The Chinese government has been accused of establishing at least two undeclared “police stations” in the Netherlands.
Dutch media found evidence that the “overseas service stations”, which promise to provide diplomatic services, are being used to try to silence Chinese dissidents in Europe.
A spokeswoman for the Dutch foreign ministry said the existence of the unofficial police outposts was illegal.
The Chinese embassy says it is not aware of their existence.
The investigation was sparked by a report entitled Chinese Transnational Policing Gone Wild, by the Spain-based NGO Safeguard Defenders.
According to the organisation, the public security bureaus from two Chinese provinces had established 54 “overseas police service centres” across five continents and 21 countries. Most of them are in Europe, including nine in Spain and four in Italy. In the UK, it found two in London and one in Glasgow.
The units were ostensibly created to tackle transnational crime and conduct administrative duties, such as the renewal of Chinese drivers’ licences. But, according to Safeguard Defenders, in reality they carry out “persuasion operations”, aimed at coercing those suspected of speaking out against the Chinese regime to return home.
RTL News and the investigative journalism platform Follow the Money shared the story of Wang Jingyu, a Chinese dissident who said he was being pursued by Chinese police in the Netherlands.
Speaking in English, Wang told Dutch journalists he received a phone call earlier this year from someone claiming to be from one such station. During the conversation, he said he was urged to return to China to “sort out my problems. And to think about my parents”.
Since then, he described a systematic campaign of harassment and intimidation, which he believes is being orchestrated by Chinese government agents.
In response to the revelations, the Chinese embassy told RTL News it was not aware of the existence of such police stations.
Dutch foreign ministry spokeswoman Maxime Hovenkamp told the BBC: “The Dutch government wasn’t made aware of these operations through the diplomatic channels with the Chinese government. That is illegal.”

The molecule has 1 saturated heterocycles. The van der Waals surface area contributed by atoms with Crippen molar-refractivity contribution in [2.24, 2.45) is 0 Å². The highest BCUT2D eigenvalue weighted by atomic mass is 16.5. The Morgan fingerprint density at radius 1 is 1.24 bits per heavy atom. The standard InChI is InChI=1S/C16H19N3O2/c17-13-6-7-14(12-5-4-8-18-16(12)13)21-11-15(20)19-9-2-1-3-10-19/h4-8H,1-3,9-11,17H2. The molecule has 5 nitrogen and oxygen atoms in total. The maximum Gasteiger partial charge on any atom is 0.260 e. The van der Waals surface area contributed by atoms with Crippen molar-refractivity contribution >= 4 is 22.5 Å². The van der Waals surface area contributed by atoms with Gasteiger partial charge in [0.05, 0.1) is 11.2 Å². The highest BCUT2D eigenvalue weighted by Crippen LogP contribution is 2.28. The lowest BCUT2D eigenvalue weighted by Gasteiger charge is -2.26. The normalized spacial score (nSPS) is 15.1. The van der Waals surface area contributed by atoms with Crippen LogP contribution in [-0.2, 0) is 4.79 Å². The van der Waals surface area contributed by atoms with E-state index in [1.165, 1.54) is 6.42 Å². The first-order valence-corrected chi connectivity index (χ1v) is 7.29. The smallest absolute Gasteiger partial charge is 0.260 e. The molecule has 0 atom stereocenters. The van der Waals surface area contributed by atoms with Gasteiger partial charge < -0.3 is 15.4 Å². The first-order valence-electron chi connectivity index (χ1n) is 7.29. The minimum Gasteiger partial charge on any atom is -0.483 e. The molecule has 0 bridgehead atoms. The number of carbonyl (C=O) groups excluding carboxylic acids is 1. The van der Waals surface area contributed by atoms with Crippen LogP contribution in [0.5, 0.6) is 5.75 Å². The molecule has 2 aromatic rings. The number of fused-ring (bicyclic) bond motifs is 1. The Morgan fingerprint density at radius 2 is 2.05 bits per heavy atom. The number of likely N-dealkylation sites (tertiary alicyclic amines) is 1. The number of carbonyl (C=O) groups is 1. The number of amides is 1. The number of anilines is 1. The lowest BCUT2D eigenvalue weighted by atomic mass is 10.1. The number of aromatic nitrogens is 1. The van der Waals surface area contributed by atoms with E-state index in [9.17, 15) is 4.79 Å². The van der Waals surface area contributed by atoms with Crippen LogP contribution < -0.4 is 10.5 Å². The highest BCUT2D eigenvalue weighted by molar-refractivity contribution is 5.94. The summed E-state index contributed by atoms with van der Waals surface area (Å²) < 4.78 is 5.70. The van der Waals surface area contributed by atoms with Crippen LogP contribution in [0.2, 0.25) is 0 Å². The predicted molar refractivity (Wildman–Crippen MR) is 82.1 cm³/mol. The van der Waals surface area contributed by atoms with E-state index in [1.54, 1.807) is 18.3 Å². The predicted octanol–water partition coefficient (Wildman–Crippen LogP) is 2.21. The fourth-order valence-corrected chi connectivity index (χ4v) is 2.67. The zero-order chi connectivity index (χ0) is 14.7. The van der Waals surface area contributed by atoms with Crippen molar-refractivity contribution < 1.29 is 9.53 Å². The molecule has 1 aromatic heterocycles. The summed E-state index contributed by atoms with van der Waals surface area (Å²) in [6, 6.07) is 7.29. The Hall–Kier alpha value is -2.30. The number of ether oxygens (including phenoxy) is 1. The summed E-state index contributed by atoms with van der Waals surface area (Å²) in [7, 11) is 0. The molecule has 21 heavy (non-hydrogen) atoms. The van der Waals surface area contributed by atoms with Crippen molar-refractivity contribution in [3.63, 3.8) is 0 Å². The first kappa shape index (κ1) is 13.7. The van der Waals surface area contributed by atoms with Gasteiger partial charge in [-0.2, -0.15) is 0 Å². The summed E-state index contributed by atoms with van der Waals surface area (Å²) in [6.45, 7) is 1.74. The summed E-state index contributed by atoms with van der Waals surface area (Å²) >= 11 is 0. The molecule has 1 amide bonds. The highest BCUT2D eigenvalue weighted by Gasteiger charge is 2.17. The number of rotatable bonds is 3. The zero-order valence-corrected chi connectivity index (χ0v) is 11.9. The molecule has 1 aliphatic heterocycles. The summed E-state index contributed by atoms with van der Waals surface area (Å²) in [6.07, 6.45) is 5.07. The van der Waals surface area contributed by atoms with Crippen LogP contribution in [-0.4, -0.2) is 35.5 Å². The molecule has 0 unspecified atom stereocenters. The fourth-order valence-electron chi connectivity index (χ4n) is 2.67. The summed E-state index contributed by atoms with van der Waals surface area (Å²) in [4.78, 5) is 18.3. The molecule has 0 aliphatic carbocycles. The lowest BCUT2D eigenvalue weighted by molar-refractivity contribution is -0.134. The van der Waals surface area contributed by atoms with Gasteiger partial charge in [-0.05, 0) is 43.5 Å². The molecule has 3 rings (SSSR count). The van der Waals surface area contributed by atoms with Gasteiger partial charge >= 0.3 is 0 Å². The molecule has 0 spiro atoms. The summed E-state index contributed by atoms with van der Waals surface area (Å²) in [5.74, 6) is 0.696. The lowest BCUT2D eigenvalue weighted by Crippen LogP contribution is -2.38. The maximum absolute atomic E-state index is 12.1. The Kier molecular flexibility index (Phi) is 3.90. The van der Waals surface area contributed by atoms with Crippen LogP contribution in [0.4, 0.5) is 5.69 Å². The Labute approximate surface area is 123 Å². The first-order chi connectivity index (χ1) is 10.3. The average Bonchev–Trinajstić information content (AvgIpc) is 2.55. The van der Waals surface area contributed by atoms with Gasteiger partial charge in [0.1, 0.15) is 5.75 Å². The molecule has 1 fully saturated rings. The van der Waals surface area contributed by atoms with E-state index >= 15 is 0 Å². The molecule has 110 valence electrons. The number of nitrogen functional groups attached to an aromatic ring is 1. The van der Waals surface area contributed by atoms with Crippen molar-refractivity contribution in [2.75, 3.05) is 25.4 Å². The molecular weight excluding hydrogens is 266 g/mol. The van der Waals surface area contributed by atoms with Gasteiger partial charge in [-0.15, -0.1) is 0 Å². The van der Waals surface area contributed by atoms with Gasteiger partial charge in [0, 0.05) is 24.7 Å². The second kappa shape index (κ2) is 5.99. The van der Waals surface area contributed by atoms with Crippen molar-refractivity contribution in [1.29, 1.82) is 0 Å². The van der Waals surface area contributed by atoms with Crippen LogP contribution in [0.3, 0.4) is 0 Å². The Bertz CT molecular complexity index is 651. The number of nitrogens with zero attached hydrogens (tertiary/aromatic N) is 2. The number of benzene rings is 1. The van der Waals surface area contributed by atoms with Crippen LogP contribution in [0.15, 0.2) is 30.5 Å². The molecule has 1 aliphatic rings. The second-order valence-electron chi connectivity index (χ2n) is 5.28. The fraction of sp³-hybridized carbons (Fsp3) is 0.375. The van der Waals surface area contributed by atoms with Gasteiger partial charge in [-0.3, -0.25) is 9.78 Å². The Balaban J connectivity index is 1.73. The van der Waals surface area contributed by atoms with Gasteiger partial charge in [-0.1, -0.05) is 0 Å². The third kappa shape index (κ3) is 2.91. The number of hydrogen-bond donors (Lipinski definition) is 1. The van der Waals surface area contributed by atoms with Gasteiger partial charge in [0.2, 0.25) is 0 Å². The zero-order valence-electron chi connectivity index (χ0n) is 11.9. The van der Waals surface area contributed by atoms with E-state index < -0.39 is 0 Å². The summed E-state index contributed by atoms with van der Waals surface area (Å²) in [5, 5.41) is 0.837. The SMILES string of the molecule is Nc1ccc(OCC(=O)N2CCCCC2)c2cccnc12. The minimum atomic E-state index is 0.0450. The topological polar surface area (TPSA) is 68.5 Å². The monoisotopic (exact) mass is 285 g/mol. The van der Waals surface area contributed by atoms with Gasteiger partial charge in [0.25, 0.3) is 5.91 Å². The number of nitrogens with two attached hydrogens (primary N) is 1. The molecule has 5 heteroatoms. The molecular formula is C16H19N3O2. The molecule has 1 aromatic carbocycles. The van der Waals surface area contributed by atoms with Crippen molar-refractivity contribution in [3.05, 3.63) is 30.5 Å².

She said it would have to investigate and decide the appropriate response. “It is very worrying a Chinese national has apparently been subjected to intimidation and harassment here in the Netherlands. Police are looking into options to offer him protection,” she added.
Services such as passport renewals or visa requests are usually handled by an embassy or consulate. Diplomatic rules apply in these locations, as laid out in the Vienna Convention, of which both the Netherlands and China are signatories.
Policing outposts like the ones China is accused of running could violate the territorial integrity of a host country by circumventing national jurisdictions and the protections afforded under domestic law.
Safeguard Defenders said China’s policing tactics were “problematic” as they targeted suspects without firmly establishing links to crime or adhering to due process in host countries.
This is primarily done by coercing or making threats against the family members of alleged fugitives, as a method to “persuade” them to return home, the organisation said.
On 2 September, a national Anti-Telecom and Online Fraud Law was adopted in China, establishing a claim of extraterritorial jurisdiction over all Chinese nationals worldwide suspected of these types of fraud.
In theory, the new legislation – in tandem with Chinese police units on foreign soil – leaves dissidents with nowhere to hide.
The pressure is now on the Dutch government to ensure critics of the Chinese government who are granted asylum can be protected, and that in the Netherlands, Dutch law prevails.
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